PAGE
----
For the first time in its history, the CASA teen survey examined the frequency of physical fighting and cheating at schools where drugs are used, kept or sold. At such schools, 62 percent of students report seeing physical fights on a monthly basis, and students estimate that 54 percent of the student body regularly cheats on homework and tests, compared to 42 percent and 40 percent, respectively, at drug-free schools.
"This year's survey underscores the importance of drug-free schools and the across-the-board dysfunctionality of schools where drugs are used, kept and sold," added Califano.
Forty-four percent of parents believe that teens who abuse prescription drugs get them from their parents. Yet an overwhelming 71 percent of parents do not take any special precautions to protect prescription drugs in their homes.
Only 12 percent of parents think that a teen's number one concern is drugs, while 29 percent of teens report drugs as their biggest concern.
Other Key Findings:
- Forty-five percent of teens attend parties where alcohol is available; 30 percent where marijuana is available; 10 percent where prescription drugs are available; and nine percent where cocaine or Ecstasy is available.
- Drugs have rebounded as the number one concern of teens.
- Twenty-one percent of 12 to 17 year-olds can buy marijuana in an hour or less; 40 percent can buy marijuana within a day.
- Forty-five percent of teens have friends who regularly view and download pornography from the Internet; such teens are at increased risk of smoking, drinking or using illegal drugs.
- Teens who attend religious services weekly are at less than half the risk of smoking, drinking or using illegal drugs as teens who do not attend such services.
"Parents, make sure you are aware of the dating practices of your child and get to know your child's friends," said Califano.
QEV Analytics conducted The National Survey of American Attitudes on Substance Abuse IX: Teen Dating Practices and Sexual Activity for CASA between April 16 and May 16, 2004. One thousand teens aged 12 through 17 and 500 parents were interviewed at home by telephone. All of the 500 parent interviews were conducted in a household where parents gave consent for their teen to be interviewed (even though the teen interview may not have been completed). Sampling error is +/- 3.1 percent for teens and +/- 4.4 percent for parents.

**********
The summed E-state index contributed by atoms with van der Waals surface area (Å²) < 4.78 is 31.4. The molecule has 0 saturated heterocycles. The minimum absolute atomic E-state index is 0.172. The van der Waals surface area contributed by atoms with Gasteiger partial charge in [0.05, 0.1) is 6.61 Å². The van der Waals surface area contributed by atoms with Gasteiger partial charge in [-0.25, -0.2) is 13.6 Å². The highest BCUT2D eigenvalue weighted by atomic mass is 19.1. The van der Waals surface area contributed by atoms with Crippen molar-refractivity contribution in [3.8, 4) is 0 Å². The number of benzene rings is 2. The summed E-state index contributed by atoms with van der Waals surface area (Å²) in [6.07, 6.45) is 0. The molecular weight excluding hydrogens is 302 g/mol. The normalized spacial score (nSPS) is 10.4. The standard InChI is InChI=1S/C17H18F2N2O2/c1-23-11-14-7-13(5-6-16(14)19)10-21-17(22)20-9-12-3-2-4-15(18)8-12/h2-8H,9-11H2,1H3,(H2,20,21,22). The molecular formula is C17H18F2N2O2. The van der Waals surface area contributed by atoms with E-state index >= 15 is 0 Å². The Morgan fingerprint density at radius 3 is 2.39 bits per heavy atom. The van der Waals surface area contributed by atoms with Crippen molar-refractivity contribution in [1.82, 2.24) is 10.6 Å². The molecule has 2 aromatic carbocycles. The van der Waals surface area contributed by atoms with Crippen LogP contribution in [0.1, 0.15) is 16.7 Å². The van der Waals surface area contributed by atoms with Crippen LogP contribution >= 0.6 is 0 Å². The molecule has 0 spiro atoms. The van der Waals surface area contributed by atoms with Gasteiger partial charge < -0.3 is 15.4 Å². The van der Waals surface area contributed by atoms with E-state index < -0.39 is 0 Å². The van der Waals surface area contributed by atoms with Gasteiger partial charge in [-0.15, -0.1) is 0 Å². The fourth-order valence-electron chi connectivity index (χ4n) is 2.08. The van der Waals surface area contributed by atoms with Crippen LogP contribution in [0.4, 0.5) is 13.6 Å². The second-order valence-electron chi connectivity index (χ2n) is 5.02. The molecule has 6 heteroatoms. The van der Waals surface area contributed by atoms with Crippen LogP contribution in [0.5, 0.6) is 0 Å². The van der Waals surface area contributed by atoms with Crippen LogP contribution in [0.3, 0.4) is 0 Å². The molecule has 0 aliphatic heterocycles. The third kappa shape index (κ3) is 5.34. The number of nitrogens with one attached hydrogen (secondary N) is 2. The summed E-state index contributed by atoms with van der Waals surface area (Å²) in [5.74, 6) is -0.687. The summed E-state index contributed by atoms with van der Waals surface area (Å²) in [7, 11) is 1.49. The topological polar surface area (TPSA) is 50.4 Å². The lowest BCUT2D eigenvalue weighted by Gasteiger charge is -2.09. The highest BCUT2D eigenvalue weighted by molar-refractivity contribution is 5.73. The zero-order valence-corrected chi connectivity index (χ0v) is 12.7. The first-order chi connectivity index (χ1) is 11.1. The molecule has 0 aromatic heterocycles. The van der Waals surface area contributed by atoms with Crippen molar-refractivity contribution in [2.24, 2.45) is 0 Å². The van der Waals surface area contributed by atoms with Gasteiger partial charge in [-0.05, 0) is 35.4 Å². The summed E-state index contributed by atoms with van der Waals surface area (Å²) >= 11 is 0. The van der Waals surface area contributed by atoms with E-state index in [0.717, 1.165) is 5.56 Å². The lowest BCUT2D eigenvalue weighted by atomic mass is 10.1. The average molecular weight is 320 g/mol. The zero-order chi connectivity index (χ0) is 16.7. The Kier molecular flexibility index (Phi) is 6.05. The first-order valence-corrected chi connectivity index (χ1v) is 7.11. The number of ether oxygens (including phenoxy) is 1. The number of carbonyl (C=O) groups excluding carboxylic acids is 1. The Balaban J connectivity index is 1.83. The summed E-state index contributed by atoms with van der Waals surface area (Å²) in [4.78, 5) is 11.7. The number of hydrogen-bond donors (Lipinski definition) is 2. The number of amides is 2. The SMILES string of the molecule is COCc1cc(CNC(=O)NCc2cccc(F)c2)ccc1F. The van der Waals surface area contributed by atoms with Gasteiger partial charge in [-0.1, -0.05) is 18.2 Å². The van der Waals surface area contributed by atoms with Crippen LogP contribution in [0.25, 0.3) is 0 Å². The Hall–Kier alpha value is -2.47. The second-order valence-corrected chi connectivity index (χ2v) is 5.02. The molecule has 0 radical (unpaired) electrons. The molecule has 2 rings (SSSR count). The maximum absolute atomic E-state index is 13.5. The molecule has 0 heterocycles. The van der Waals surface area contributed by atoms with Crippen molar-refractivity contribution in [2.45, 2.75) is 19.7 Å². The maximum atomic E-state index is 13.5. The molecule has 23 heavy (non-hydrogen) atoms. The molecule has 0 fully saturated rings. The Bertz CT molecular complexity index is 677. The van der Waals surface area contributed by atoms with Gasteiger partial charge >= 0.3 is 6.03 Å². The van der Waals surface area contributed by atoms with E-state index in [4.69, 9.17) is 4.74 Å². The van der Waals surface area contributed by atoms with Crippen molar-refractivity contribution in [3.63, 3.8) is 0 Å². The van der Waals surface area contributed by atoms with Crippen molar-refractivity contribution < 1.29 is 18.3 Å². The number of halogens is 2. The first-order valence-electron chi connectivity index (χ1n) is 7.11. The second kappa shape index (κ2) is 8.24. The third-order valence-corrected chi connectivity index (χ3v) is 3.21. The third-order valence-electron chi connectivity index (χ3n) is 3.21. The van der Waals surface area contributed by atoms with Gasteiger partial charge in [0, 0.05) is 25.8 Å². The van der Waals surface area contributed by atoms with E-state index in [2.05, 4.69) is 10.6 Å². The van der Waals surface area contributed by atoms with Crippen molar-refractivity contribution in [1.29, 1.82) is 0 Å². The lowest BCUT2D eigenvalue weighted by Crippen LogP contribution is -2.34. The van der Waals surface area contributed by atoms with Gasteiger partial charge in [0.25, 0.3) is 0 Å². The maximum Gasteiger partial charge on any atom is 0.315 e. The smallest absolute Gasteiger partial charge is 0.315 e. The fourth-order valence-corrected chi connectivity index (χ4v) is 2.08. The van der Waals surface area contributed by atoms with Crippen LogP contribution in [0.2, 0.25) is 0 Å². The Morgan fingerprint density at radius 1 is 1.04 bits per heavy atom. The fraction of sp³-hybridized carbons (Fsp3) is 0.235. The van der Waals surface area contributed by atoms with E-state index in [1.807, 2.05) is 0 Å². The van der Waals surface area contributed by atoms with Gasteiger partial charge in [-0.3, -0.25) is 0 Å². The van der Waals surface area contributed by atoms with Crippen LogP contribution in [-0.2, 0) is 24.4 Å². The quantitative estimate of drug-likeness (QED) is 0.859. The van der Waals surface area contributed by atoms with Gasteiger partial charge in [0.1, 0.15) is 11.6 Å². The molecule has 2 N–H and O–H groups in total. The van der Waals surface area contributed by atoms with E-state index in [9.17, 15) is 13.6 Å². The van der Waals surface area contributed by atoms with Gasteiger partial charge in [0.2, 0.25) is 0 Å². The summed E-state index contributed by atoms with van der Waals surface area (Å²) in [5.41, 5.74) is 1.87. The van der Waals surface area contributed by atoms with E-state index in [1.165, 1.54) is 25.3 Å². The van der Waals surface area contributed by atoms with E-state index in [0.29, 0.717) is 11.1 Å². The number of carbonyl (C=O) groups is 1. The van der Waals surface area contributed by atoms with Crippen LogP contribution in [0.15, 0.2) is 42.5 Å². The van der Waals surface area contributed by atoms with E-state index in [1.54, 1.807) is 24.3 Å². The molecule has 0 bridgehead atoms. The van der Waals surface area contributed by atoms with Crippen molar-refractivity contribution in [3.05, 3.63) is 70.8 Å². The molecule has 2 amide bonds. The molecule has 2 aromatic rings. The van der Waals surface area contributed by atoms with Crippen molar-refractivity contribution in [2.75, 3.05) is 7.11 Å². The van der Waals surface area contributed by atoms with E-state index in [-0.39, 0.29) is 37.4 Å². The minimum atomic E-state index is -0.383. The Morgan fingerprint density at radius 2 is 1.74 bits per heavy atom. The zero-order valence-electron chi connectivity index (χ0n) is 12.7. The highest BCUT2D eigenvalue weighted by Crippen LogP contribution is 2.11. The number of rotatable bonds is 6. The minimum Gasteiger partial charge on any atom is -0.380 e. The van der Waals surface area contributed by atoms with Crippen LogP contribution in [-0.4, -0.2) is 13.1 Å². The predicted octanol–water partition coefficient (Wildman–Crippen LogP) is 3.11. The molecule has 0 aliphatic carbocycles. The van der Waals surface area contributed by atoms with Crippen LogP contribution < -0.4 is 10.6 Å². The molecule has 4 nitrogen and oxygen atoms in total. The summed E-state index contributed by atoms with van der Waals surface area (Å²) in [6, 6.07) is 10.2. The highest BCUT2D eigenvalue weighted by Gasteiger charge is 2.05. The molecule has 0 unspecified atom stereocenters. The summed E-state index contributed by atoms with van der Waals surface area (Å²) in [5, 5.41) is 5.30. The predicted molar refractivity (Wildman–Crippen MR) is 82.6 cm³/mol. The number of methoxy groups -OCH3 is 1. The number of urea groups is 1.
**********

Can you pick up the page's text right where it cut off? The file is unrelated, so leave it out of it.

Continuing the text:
The National Center on Addiction and Substance Abuse (CASA) at Columbia University is the only national organization that brings together under one roof all the professional disciplines needed to study and combat all types of substance abuse as they affect all aspects of society. CASA's missions are to: inform Americans of the economic and social costs of substance abuse and its impact on their lives; assess what works in prevention, treatment and law enforcement; encourage every individual and institution to take responsibility to combat substance abuse and addiction; provide those on the front lines with tools they need to succeed; and remove the stigma of substance abuse and replace shame and despair with hope.
With a staff of 74 professionals, CASA has conducted demonstration projects in 89 sites in 41 cities and 21 states focused on children, families and schools, and has been testing the effectiveness of drug and alcohol treatment, monitoring 15,000 individuals in more than 200 programs and five drug courts in 26 states. CASA is the creator of the nationwide Family Day initiative-The Fourth Monday in September-that promotes parental engagement as a simple and effective way to reduce children's risk of smoking, drinking and using illegal drugs.
Source: The National Center on Addiction and Substance Abuse at Columbia University press release, August 19, 2004